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Shelby County V. Holder: One Year Later

Janai Nelson is the Associate Director-Counsel for the NAACP Legal Defense and Educational Fund.
NAACP Legal Defense and Educational Fund, Inc.
Janai Nelson is the Associate Director-Counsel for the NAACP Legal Defense and Educational Fund.

It's been one year since the Supreme Court ruled a key provision in the 1965 Voting Rights Act unconstitutional. In Shelby County, Alabama versus Holder the ruling says states with a history of chronic racial discrimination no longer needed to get Justice Department approval for changes to voting rules. Janai Nelson is the Associate Director-Counsel for the NAACP Legal Defense and Educational Fund. Alabama Public Radio’s Ryan Vasquez talked with Nelson about the act, and how violations outlawed by the measure are now re-appearing.

Janai Nelson: One of the most egregious laws that I’d like to point out came right out of Alabama, the very citeus of the Shelby County decision. There you have implemented a voucher test for voters who don’t have voter identification and who want to nonetheless vote in an election. Such a voter would have to have two separate poll workers vouch for their identity and that sort of discretionary election enforcement is the very sort of tactic that the Voting Rights Act has outlawed, and now we see places like Alabama re-instituting these Jim Crow-era tactics.

Ryan Vasquez: To maybe clarify a voucher test is on par with some of the other things you talked about Jim Crow-era tactics, like poll taxes and other things like that. Is that correct?

Nelson: That’s right, that’s right. Any time you interject a great deal of discretion into an electoral process and you leave it in the hands of local officials to decide who can vote you are opening the doors up for manipulation and for voting discrimination. And this is particularly so if you are in a jurisdiction that has a history of significant racial voting, racially polarized voting, a history of the very sorts of tactics you just mentioned poll taxes, at large elections, and even voter intimidation and voter suppression.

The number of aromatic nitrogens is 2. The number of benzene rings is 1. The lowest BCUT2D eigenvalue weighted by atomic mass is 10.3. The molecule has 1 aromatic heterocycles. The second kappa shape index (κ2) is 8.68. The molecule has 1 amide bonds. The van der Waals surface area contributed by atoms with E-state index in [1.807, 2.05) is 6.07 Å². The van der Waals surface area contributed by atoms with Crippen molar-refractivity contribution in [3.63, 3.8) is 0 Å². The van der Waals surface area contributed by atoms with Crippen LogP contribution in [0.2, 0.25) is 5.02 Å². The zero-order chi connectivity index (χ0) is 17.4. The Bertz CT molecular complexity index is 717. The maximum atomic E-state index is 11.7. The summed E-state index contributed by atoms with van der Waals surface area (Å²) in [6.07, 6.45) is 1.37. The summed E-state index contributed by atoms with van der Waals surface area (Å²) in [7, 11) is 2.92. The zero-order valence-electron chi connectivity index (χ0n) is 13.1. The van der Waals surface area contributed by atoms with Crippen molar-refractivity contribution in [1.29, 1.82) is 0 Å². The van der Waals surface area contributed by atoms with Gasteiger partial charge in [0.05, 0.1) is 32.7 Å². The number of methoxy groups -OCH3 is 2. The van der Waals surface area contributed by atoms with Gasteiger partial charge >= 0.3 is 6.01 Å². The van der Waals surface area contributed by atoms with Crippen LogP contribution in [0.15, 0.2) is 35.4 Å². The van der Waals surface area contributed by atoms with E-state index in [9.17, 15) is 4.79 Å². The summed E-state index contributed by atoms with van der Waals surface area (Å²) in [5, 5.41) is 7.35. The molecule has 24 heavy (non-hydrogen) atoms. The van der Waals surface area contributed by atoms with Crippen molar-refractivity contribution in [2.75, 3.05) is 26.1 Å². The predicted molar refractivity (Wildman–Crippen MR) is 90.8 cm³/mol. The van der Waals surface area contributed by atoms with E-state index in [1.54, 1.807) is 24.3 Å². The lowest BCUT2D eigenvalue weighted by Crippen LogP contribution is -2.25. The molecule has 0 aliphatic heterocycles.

Vasquez: And we just had the first through of that law and of that voucher test being on the books here in our primary elections in Alabama and there didn’t seem to be too many problems. Now I know that some people have said that this is because there’s not going to be any problem, that’s the people in favor of it. And there are people who have said that there wasn’t enough of a turnout to show it and that we’ll see this have more of an effect in the November elections. Do you think that will be the case?

Nelson: Well certainly, there certainly were instances in which voters, African-American voters, were denied an opportunity to vote, but we do have to recognize that primary elections, while they are extremely important to the election process, are really a unique animal. The turnout in primary elections is typically much lower than what you would find in your average general election and that’s when we can expect and anticipate those sorts of problems. And, again the problem with this sort of discretionary tactic is that it is even harder to discern and harder to identify. If you have a polling place where individual election officials are making the determination that they simply don’t recognize or know these potential voters well enough to vouch for them that sort of instance is really difficult to track and identify. What we want to do is eliminate those opportunities from the electoral process all together so that we don’t have that potential for manipulation.

Vasquez: Well they at least talked about, and I think they are supposed to be taking up the issue again in Congress about taking a look at the Voting Rights Act and maybe making some changes or updating the practices in which they go about identifying problem areas. What is the likelihood of that happening in the current political climate?

Nelson: Well we hope that there is a strong likelihood that regardless of the fact that our Congress may be divided on a number of issues that this issue of voting rights is so integral to our democracy that with the will of the people, with the will of the constituents of Congress members, we can see some movement in this arena. This is something that we all have a stake in, the preservation of the integrity of our democracy, and so we hope that the bipartisan support that has led this effort will trickle down to again constituencies and out to other members of Congress to ensure that the Voting Rights Act, which has been supported and re-authorized four times in the past through bipartisan efforts that this will be a similar circumstance where we see the country pull together around the issue of voting rights which is something of value to all of us.

Ryan Vasquez is a reporter and the former APR host of All Things Considered.
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